Academy graduates returning to Annapolis after a prolonged absence will have ample opportunity to awaken their suspicions that the old school has really changed, and that the present-day midshipmen are instructed by methods not in vogue along the Severn twenty-five years ago. As proof of this they may cite the Spitz Planetarium which is installed in a building hidden between Luce and Macdonough Halls.
Just as a ship goes through many alterations during its lifetime, so has the planetarium idea gone through many phases in the past few years. During World War II the opportunity for giving midshipmen training afloat was drastically reduced, and consequently new graduates went to sea with one or more year’s training in theoretical navigation, but possibly with a practical background consisting of having taken and worked out only a few, if any, of their own sights. With a view to correcting this deficiency, a Link Celestial Trainer was constructed in a temporary building next to Luce Hall. With some modifications this was suitable for surface navigation work. Before the Trainer was used to any great extent the end of the War brought the resumption of the normal midshipmen practice cruises. The Trainer stood idle.
About two years ago the idea of supplementing the classroom navigation instruction of the second classmen reawakened interest in the unused Link building. The thought was that several lectures with the celestial sphere as a background would give the astronomy course a foundation not otherwise obtainable. At present the course taught by the Department of Seamanship and Navigation is made up of Navigation during the second class year. First class year it is largely a general information course for the prospective Officer of the Deck. The planetarium, then, is utilized entirely by the second class. The demonstrations assist the midshipmen in understanding the basic definitions in astronomy such as altitude, azimuth, right ascension, declination, siderial time, and the celestial triangle. It also assists them in placing the various constellations and the more prominent navigational stars. It does not mean that the young gentlemen do not have to study.
A Spitz planetarium consists essentially of a black opaque twelve sided Vinylite figure about eighteen inches in diameter. In this are drilled small holes. Light passing through the holes is projected upon the inside of a dome representing the celestial sphere which at the Academy is an aluminum hemisphere twenty feet in diameter. The figure, together with additional projectors to show the meridians, the astronomical triangle, and the hour circle is mounted on a pedestal, and may be adjusted to show the appearance of the sky at any time and at any latitude as far as 30° South. Provision is also made to show the moon, planets, and the geocentric earth. The auxiliary projectors may be turned off unless their use for illustrative purposes is desired. The entire apparatus is placed on a table, level with the bottom of the aluminum hemisphere', and is sufficiently high so that even though the student may have his mind far away Pegasus will not be tatooed on his head. One half a battalion of a class can be accommodated underneath the dome.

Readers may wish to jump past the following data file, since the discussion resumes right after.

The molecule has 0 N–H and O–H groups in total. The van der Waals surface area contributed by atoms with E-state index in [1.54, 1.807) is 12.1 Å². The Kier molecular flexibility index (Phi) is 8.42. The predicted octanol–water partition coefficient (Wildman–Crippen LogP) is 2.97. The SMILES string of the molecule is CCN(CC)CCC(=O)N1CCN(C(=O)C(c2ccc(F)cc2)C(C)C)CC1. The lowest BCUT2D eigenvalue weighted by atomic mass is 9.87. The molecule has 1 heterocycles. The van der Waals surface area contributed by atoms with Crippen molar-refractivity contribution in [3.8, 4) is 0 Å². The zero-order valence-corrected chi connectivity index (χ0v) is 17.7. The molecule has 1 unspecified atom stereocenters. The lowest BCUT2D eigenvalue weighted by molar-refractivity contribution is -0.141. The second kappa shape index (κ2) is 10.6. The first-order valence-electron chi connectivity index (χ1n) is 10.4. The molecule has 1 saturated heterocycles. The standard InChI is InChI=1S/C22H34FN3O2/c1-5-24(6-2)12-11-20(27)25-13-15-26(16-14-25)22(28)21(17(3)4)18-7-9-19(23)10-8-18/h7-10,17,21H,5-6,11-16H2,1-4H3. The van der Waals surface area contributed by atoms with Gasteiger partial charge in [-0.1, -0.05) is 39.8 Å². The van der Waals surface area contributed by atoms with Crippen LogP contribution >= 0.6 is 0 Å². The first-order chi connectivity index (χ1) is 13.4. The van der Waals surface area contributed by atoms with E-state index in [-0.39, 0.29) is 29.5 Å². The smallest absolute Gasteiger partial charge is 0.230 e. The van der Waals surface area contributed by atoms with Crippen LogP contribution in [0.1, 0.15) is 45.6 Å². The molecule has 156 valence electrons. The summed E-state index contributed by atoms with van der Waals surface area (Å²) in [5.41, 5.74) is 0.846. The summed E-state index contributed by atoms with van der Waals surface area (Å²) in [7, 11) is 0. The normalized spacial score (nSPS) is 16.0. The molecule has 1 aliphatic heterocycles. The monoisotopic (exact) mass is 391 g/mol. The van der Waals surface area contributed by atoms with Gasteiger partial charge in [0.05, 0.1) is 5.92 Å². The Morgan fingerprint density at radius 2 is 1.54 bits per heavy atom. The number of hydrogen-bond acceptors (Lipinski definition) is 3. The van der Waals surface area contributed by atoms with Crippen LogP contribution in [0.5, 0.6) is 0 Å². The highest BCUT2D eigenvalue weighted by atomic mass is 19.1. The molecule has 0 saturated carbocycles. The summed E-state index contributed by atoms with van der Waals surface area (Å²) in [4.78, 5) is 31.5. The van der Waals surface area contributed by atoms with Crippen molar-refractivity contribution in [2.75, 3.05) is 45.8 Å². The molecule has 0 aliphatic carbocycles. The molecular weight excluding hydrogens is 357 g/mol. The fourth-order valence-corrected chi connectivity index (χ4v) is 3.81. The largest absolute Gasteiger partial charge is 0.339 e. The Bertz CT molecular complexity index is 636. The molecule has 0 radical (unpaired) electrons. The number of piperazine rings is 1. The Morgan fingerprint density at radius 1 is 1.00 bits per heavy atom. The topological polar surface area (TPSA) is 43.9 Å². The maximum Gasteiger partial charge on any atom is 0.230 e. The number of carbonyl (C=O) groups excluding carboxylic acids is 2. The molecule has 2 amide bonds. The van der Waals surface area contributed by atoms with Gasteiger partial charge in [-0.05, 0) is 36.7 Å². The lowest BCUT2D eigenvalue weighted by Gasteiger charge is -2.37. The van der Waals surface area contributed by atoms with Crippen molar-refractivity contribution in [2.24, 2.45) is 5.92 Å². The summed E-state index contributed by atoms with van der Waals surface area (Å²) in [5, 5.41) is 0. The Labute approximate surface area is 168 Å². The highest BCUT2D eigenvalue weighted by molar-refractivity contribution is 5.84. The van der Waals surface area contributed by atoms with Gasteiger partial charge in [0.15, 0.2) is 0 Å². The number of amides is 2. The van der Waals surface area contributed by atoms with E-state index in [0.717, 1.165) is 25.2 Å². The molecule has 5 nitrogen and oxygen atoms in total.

The planetarium was comparatively inexpensive, and can easily be moved should it be necessary to reinstall the Link trainer.
In addition to the educational use of the planetarium, it is useful in other ways to the Academy, and still in others to the Navy at large. Last year before the Newport- Bermuda race in which the Academy had a number of entries, there were two demonstrations which took the prospective navigators along their intended track to point out which stars and planets would be visible, and which would offer the best intercepts for sights.
The equipment has also been in demand by the local Naval Reserve units and the Power Squadron. This year, for the first time, it was opened on Saturday mornings when demonstrations were given to the families of faculty members, Scout Troops, and other interested organizations. Cynics may question this, but the lectures given the second class are not those geared to a Brownie Scout. Consequently the instructor has to pull the right lecture out of his hat if he expects to keep either category of audience awake and interested. Thus far there has been little difficulty in achieving this aim.
By virtue of its location the Academy will always acquaint more foreign and civil visitors with the Navy than any other organization. Although there is no lack of places to visit before the Wednesday afternoon Prade the planetarium does fulfill a need. It is not classified, and can be presented to any audience. It serves as a recuperation point in the tours. Many foreign naval attaches and numbers of both the American Astronomical Society and the Navigation Institute have signed the guest book. The past year of operation indicates that the planetarium is paying dividends in terms of improved understanding of celestial navigation and better public relations.